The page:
The Digital Public Library of America website launched on April 18th.

The DPLA offers a single point of access to millions of items—photographs, manuscripts, books, sounds, moving images, and more—from libraries, archives, and museums around the United States. Users can browse and search the DPLA’s collections by timeline, map, format, and topic; save items to customized lists; and share their lists with others. Users can also explore digital exhibitions curated by the DPLA’s content partners and staff.

It’s easy to get lost in this website, with it’s links to so many online resources.

The featured image for this blog post was found by searching the keyword “Gold Rush” and exploring a link to the David Rumsey map collection.

Searching on the keyword “Obituary”, I found 42928 links to text documents, 26 images and 1 moving picture file. I viewed a handwritten obituary for a Nathaniel Heyward (II), who was killed in the Second Battle of Bull Run, on August 29, 1862 that is from the South Carolina Digital Library – College of Charleston.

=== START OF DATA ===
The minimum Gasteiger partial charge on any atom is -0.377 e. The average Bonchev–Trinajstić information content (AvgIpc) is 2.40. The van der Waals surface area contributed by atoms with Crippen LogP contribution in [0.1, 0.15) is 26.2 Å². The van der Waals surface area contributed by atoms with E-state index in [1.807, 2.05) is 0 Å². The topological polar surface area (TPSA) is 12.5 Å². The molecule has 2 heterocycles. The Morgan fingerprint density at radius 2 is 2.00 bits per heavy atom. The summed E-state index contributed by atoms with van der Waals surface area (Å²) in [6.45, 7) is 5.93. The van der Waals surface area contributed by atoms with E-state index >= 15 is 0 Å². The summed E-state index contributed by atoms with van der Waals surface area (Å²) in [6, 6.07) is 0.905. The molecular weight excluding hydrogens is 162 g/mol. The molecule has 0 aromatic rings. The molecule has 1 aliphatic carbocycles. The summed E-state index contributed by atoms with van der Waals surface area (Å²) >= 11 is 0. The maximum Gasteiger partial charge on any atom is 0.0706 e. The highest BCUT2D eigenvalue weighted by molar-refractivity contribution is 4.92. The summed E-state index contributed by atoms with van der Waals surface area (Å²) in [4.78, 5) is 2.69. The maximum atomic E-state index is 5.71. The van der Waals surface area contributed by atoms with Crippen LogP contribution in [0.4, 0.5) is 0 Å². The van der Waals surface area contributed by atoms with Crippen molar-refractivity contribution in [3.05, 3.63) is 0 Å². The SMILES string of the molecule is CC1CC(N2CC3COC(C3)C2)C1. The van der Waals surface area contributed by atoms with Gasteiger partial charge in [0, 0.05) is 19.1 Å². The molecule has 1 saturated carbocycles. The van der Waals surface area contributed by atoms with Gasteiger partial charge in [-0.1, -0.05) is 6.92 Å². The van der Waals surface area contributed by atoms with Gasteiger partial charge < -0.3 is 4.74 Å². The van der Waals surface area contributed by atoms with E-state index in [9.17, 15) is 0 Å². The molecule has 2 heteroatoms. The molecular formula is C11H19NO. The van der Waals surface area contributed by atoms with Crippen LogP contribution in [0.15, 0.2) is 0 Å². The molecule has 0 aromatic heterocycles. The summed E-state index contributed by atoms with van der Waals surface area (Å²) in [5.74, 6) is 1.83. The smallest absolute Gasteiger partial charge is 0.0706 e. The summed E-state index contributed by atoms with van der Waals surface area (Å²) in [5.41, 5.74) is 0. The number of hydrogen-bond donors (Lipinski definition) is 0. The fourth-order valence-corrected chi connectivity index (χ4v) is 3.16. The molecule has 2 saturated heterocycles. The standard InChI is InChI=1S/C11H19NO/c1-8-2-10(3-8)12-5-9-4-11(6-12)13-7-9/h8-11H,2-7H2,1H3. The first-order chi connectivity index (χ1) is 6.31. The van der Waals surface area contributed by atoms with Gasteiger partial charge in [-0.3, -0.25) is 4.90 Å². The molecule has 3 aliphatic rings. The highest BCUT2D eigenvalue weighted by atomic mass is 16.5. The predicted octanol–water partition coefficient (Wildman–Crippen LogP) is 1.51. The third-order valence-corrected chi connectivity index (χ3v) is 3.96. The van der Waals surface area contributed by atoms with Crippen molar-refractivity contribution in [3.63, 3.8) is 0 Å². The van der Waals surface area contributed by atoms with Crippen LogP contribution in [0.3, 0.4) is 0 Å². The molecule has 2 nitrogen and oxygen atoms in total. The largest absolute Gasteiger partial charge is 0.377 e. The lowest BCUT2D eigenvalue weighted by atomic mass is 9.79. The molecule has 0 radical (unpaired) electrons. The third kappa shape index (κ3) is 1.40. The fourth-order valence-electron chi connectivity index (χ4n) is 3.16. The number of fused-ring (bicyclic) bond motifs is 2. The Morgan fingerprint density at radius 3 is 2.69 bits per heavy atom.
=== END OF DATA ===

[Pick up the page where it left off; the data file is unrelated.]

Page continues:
Browsing search results for the keyword “Seattle”, I found and listened to “Evening Rain near Seattle”, an audio file from the Mountain West Digital Library.

Because one of my Maryland families were coffee brokers, I searched the keyword “Coffee”, and found a book entitled “Coffee; from plantation to cup” by Francis B Thurber, published in 1881 complete with the digital version of the book from the Biodiversity Heritage Library that is owned by Cornell University Library.

I’m very excited to follow the progress of this new online library.


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